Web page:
ENFORCING THE RULES – STEP 1: Identify the problem & offer an alternative.
When you see your child doing something that “feels” like it requires a disciplinary response on your part, think first “How does what he is doing now break one of the four main rules???” If you have difficulty answering this, you probably should not be disciplining at all. Once you have made clear in your own mind the connection, you are ready to say to the child, “No, don’t do that, because…”. It is very important not to simply say no, but to also explain to the child why you are saying no, which means telling the child exactly how what he is doing is breaking one of the above rules.
For example, one might say “No, don’t touch that knife,
it could hurt you and we don’t do things that are dangerous”.
Or, “No, don’t hit your sister, that hurts her and
we don’t hurt other people, you wouldn’t want her to hurt you”.
Or, you might say, “Go brush your teeth right now, everybody
in this family brushes their teeth before bedtime”.
After you have said “No” and explained why, you must then offer the child an alternative, or “a way to be good”. At the very least this alternative represents a necessary distraction.
The distraction is important because a young child simply told
“No” is “stuck” – he can’t think of anything but the thing that
he wanted to do that he has now been told not to do.
He thinks of the thing, he thinks of you, he thinks of the thing,
and he thinks of you. . . it is only a matter of time
before he goes back to the thing that he should not be doing.
It is important to provide him with something else to do
in order to help him out of this cycle.
However, when a parent gets good at it, offering “a way to be good” can be much more than just a distraction – it can be a very effective teaching tool. It can demonstrate ways of more appropriate behavior which can recognize, address, or express the child’s inner needs or feelings.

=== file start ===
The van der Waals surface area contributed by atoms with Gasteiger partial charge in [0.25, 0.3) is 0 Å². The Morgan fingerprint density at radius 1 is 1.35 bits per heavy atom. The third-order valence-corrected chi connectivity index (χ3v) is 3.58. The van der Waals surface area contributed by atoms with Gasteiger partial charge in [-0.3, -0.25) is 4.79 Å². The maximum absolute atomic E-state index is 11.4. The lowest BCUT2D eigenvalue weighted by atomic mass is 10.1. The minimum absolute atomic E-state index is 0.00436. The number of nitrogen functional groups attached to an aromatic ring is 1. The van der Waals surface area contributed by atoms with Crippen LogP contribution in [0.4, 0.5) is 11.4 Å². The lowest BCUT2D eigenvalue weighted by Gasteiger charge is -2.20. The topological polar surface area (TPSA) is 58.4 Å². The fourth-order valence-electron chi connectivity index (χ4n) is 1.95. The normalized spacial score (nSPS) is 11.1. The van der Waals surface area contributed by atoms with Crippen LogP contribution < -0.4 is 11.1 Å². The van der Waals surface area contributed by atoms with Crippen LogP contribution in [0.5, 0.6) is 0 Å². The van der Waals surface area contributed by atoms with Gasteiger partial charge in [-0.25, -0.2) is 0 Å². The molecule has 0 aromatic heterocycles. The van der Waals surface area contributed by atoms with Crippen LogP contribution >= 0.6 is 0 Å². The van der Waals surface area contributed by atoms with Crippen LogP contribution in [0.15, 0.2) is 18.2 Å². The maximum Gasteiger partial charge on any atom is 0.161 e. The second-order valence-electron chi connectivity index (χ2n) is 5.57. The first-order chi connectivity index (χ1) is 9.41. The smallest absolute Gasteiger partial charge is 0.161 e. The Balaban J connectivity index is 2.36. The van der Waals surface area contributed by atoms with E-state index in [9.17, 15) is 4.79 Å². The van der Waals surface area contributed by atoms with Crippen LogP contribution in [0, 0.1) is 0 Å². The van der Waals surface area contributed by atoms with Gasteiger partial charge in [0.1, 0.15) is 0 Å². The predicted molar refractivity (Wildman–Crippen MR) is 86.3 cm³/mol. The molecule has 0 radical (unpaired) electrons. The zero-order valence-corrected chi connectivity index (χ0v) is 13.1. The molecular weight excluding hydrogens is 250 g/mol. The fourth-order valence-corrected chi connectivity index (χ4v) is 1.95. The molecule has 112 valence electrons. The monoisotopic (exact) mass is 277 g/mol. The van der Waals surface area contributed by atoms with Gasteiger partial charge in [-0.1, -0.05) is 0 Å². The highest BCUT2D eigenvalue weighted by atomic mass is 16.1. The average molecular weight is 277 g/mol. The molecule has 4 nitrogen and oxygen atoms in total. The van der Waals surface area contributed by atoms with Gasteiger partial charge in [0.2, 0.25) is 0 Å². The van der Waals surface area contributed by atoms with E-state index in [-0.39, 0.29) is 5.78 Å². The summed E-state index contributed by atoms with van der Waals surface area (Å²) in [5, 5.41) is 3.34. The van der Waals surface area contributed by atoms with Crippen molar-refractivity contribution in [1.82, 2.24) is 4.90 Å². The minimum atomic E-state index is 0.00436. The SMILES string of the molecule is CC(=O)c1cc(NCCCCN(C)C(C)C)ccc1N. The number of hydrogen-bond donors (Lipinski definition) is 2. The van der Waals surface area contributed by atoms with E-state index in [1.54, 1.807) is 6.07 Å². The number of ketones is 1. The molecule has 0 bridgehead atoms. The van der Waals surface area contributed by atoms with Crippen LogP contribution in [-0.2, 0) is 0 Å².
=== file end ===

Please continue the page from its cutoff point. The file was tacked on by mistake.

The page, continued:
For instance, if a child is hitting you, after you have said no
and explained why we don’t hit, you can then say, “but I understand
that you are mad at me right now, why don’t you use your words
to tell me that you are mad at me – it is OK to be mad at mommy,
but it is not OK to hit”. Or, for a younger child who doesn’t
yet have sufficient language for the preceding example, you
could say, “but I understand you are feeling angry right now –
if you need to hit something go hit the stuffed animal or the
pillow, you can hit those things, but we don’t hit animals
or people because they have feelings”. In this way, you
recognize your child’s own legitimate feelings, validate
that it is all right to have those feelings, and teach
the child more appropriate ways of handling them.
Then, if the child stops the behavior and “takes” the offered way out, you can end your discipline on a positive note and give the child some praise.